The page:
“Writers are people for whom writing is more difficult than it
is for other people.”
I was sitting in a café at a book event with my friend and fellow writer David when one of the authors who was reading shared this quote with the audience. David and I turned to each other and talked about what a what a great statement about writing this is. Later, David emailed the quote to me so I’d have it.
How strange this statement seems at first glance — and yet how true it feels! Why should writing be more difficult for us as writers than it is for everyone else? Why shouldn’t it be easier for us?
I think the clue to decoding this statement this lies in the word “difficult,” which my handy Compact Oxford English Dictionary pithily defines as “needing much effort or skill to accomplish, deal with, or understand.”
Like any other creative discipline “much effort or skill” is needed to accomplish the work we do — the novels we write, the short stories we craft, the plays we pen. We think of and see ourselves as writers because words matter to us and we care about craft. And because we care more than most people do about how we write and what we write, it doesn’t come always come easily — we have to work harder at it.
But here’s the hidden joy in this: As my friend and mentor Rob Gilbert often observes on his Success Hotline (973.743.4690), there’s nothing more satisfying than tackling something difficult that you really care about. Isn’t that one of the sources of true pleasure in writing?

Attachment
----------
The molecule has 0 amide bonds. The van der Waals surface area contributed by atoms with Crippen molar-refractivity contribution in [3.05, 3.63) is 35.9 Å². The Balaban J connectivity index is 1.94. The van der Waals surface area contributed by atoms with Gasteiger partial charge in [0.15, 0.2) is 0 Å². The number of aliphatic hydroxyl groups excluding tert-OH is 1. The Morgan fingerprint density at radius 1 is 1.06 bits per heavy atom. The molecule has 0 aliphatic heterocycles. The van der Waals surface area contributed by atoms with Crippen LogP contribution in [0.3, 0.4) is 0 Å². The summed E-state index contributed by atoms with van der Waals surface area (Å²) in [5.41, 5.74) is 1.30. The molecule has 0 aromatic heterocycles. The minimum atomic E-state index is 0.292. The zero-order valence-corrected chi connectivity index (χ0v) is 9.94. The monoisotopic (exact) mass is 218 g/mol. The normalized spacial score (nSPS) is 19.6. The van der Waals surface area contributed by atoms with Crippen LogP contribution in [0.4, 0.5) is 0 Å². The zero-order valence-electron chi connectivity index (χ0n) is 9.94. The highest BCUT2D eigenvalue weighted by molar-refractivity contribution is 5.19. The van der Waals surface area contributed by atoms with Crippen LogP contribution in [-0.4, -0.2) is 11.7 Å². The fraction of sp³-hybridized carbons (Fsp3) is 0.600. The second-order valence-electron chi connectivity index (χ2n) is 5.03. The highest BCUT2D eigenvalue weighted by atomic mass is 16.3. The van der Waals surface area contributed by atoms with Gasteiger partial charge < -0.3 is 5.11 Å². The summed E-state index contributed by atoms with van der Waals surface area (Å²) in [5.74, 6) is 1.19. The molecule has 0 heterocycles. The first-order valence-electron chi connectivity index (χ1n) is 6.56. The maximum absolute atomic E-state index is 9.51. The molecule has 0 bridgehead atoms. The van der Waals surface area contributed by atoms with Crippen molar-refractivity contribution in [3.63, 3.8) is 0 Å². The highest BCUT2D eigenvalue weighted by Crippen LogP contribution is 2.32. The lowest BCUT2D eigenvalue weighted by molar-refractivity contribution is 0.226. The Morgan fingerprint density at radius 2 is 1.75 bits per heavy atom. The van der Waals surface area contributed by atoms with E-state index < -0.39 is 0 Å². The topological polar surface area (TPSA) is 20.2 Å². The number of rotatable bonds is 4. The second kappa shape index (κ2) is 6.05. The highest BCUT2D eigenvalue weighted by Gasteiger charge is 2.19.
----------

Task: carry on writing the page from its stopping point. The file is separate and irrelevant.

Precious moments of inspiration where words just flow out of us are a source of joy, it’s true. But equally fulfilling, in my experience, are those moments when you encounter a thorny plot point or a flabby transition or a lackluster ending and you fight through the problem you’re faced with until you solve it. Like Jacob, when he wrestled with an angel until it blessed him, sometimes we need to wrestle with our words until they bless us. And when we find the strength and persistence to do this, what a joy! Now that’s writing dangerously. And that’s why, though writing is more difficult for us than for everyone else, most of us probably wouldn’t have it any other way. Write on!